More than a year has passed since Colorado’s “Green Wednesday,” when hundreds of people braved the New Year's Day cold to queue outside the state’s 24 marijuana retail stores.
Colorado became the first jurisdiction in the world to legalize marijuana for commercial production and sale. Washington state followed six months later and Oregon and Alaska are expected to open retail shops in 2016. Other states like California, Massachusetts, Nevada and Maine, where medical marijuana and small amounts of recreational pot are legal, are expected to pass measures in next year's elections that broaden those allowances.
Meanwhile, policymakers and advocates on both sides of the legalization debate are watching closely to see if what Colorado's governor called “the greatest social experiment of the century” is worth the fiscal and social risk.
With one year past, it's too soon for policymakers and health experts to draw reliable conclusions on the costs versus benefits of marijuana legalization. Tax revenues from legal sales were $86 million less than projected and the social costs on public health and safety remain largely unknown. Despite the uncertainty, state officials and policy analysts don't anticipate the setbacks and numerous unknowns of Colorado's experiment to deter the spread of legalization to other states.
“Oregon and Alaska voted to set up commercial markets for marijuana, but the voters in Washington, D.C., passed an initiative just to allow home production. They didn't vote for a tax and regulatory system,” said Beau Kilmer, co-director of the RAND Corp's Drug Policy Research Center. “If you're a jurisdiction wanting to do something else other than prohibiting marijuana, turns out you have a lot of options.”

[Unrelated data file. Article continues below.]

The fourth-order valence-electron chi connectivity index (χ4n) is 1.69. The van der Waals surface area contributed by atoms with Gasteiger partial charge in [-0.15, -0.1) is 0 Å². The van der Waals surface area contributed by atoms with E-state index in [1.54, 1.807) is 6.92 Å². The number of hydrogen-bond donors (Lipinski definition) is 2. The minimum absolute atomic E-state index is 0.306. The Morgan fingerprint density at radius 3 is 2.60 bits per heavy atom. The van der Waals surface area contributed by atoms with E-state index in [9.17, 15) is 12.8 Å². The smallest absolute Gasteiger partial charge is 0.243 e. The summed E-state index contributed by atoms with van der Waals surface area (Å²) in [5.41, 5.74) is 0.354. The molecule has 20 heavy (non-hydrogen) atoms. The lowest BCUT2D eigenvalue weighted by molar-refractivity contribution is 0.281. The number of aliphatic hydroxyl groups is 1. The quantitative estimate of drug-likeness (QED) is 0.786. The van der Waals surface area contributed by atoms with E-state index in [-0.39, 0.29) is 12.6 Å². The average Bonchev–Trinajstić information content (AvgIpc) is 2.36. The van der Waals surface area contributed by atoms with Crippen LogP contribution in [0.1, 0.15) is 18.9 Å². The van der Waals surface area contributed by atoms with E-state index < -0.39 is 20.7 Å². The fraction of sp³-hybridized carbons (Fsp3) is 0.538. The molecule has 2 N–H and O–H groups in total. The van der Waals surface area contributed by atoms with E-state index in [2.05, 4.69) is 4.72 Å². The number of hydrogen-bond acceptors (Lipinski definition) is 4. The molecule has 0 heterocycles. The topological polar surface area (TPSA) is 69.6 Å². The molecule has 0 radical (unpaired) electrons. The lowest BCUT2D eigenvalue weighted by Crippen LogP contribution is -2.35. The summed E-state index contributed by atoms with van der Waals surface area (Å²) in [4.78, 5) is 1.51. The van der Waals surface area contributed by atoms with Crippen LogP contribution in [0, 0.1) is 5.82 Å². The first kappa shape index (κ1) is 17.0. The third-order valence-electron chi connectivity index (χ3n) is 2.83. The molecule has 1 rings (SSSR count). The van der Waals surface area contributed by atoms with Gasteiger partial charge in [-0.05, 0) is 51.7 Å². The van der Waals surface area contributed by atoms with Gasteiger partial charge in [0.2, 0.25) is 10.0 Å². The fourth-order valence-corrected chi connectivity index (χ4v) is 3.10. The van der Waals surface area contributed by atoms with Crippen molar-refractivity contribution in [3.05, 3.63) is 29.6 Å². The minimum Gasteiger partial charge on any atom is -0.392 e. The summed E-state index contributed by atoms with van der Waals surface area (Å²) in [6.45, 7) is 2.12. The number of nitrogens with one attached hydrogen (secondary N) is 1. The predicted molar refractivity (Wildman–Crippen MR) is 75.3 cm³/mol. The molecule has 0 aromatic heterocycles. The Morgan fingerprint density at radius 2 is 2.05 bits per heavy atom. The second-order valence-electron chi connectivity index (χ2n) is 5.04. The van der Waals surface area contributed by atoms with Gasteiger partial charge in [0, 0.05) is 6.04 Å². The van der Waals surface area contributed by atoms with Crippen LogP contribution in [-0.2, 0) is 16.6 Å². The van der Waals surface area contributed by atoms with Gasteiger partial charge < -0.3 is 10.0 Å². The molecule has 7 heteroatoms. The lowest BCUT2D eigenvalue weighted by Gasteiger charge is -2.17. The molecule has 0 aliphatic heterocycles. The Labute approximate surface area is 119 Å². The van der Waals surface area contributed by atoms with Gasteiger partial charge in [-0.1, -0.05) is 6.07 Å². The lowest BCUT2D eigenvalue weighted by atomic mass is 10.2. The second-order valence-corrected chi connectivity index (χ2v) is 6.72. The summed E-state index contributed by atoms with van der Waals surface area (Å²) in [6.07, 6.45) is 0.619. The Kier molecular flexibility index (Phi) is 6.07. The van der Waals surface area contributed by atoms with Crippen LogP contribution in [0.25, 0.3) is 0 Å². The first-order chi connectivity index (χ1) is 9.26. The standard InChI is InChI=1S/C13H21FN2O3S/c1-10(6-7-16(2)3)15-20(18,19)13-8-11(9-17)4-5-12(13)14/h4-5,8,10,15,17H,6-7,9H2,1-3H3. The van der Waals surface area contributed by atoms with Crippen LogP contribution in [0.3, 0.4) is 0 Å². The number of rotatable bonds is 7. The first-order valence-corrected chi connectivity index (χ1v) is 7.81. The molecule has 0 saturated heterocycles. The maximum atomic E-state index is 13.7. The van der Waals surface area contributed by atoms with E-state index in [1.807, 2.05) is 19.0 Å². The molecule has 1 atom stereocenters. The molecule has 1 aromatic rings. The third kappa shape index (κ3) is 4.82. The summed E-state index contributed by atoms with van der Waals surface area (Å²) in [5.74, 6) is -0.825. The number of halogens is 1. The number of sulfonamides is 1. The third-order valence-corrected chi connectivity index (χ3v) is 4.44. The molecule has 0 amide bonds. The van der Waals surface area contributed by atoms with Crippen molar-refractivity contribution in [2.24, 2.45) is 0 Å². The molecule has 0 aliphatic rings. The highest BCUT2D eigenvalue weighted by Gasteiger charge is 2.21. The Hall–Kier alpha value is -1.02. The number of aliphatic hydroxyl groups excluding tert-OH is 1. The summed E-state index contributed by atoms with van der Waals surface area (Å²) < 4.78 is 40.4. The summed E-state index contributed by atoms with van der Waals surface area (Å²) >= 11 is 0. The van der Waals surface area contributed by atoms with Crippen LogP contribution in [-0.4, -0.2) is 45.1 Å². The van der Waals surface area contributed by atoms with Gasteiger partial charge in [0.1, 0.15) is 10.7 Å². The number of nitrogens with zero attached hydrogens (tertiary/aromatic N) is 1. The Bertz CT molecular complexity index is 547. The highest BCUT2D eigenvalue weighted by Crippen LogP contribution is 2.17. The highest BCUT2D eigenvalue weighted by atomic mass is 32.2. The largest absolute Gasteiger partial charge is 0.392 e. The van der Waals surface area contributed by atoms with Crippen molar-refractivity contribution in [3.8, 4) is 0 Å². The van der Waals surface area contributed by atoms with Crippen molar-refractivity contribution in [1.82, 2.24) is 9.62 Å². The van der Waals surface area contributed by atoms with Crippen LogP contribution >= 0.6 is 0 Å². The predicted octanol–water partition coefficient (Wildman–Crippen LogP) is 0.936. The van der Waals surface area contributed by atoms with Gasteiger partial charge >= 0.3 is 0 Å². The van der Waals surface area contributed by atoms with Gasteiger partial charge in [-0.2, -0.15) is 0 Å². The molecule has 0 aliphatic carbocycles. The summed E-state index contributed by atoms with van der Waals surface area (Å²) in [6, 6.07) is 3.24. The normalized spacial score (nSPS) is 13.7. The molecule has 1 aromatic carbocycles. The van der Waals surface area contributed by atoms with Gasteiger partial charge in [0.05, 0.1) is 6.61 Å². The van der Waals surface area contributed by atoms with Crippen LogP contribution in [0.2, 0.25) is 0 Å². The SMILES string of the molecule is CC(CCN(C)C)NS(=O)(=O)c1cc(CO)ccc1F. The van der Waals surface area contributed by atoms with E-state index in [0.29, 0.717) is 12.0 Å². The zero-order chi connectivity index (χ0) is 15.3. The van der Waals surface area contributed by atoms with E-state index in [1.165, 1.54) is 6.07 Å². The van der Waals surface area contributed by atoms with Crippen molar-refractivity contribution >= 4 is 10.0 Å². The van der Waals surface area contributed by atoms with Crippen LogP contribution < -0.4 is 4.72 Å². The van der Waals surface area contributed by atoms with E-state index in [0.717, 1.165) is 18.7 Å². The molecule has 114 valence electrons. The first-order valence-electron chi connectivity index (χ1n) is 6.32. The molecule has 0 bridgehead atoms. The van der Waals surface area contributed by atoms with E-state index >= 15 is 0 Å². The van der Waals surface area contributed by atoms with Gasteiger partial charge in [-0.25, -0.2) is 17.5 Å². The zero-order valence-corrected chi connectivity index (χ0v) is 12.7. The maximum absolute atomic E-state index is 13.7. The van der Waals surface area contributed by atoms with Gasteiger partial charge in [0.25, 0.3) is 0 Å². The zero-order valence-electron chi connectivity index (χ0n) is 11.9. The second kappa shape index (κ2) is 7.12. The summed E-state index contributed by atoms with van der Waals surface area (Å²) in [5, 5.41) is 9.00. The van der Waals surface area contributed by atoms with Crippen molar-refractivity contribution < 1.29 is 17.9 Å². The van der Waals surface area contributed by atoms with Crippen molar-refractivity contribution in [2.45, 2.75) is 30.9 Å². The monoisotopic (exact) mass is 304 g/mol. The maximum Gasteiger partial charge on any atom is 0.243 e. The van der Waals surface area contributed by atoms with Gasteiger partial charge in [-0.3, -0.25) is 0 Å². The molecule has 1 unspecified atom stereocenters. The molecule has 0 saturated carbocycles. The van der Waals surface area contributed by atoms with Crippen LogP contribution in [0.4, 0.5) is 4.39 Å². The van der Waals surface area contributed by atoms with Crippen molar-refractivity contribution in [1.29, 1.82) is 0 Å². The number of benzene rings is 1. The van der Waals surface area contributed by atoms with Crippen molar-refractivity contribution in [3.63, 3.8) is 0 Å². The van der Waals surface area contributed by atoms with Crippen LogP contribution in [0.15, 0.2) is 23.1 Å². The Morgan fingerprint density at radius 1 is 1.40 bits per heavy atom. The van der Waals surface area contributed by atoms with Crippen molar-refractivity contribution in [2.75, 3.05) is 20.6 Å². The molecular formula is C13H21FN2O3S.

The option Colorado voters approved — to license the manufacturing, cultivation and commercial sale of marijuana — was revolutionary compared to policies legalizing pot in other countries.
For example, the Netherlands' policy doesn't allow “marijuana stores" like Colorado and Washington. Instead, limited amounts of cannabis are sold per person in select, 18-and-over coffee shops. Production, possession and selling of marijuana is still illegal, “but they have a policy of not enforcing the law against small-scale transactions,” Kilmer said.
Advocates for legalizing marijuana in the United States are framing their campaign as a responsible fiscal policy, where the sale of pot will generate tax revenue that will cover the costs of regulation and then some.
If marijuana was legal in the U.S., taxpayers would “save $7.7 billion in combined state and federal (enforcement) spending, while taxation (of sales) would yield up to $6.2 billion a year in new revenues for the federal and state governments,” according to the pro-legalization blog Why Legalize Marijuana?, citing a 2005 Harvard study by economist Jeffrey Miron.
The appeal of more funding for schools, stronger local governments, better social programs and perhaps, in the long-run, lower taxes likely drew many Colorado voters to the polls in 2012 to pass Amendment 64 with 55 percent voting in favor, 45 percent opposed.
Gov. John Hickenlooper's early revenue projections in February 2014 estimated that medical and retail marijuana sales combined would reap $134 million in tax revenue for the fiscal year beginning July 2014 and ending June 2015. The sale of retail marijuana alone would generate $118 million in tax revenue.
Hickenlooper's revenue forecast was more optimistic than the Colorado Legislature's $67 million projection for retail sales.
What’s the reality? The 2014-15 fiscal year is half over and the most recent projection for retail marijuana tax receipts is expected to total $36.2 million. The outlook for medical and retail sales combined is $47.7 million by the end of the fiscal year.
“It’s important to keep in mind that no one has ever created a legalized recreational market to the degree that we have,” Skyler McKinley, the state's deputy director of marijuana policy, said explaining the potential $86 million discrepancy. “We didn’t know what use patterns would be like, how people would buy marijuana, how much they would buy, and so on and so forth.”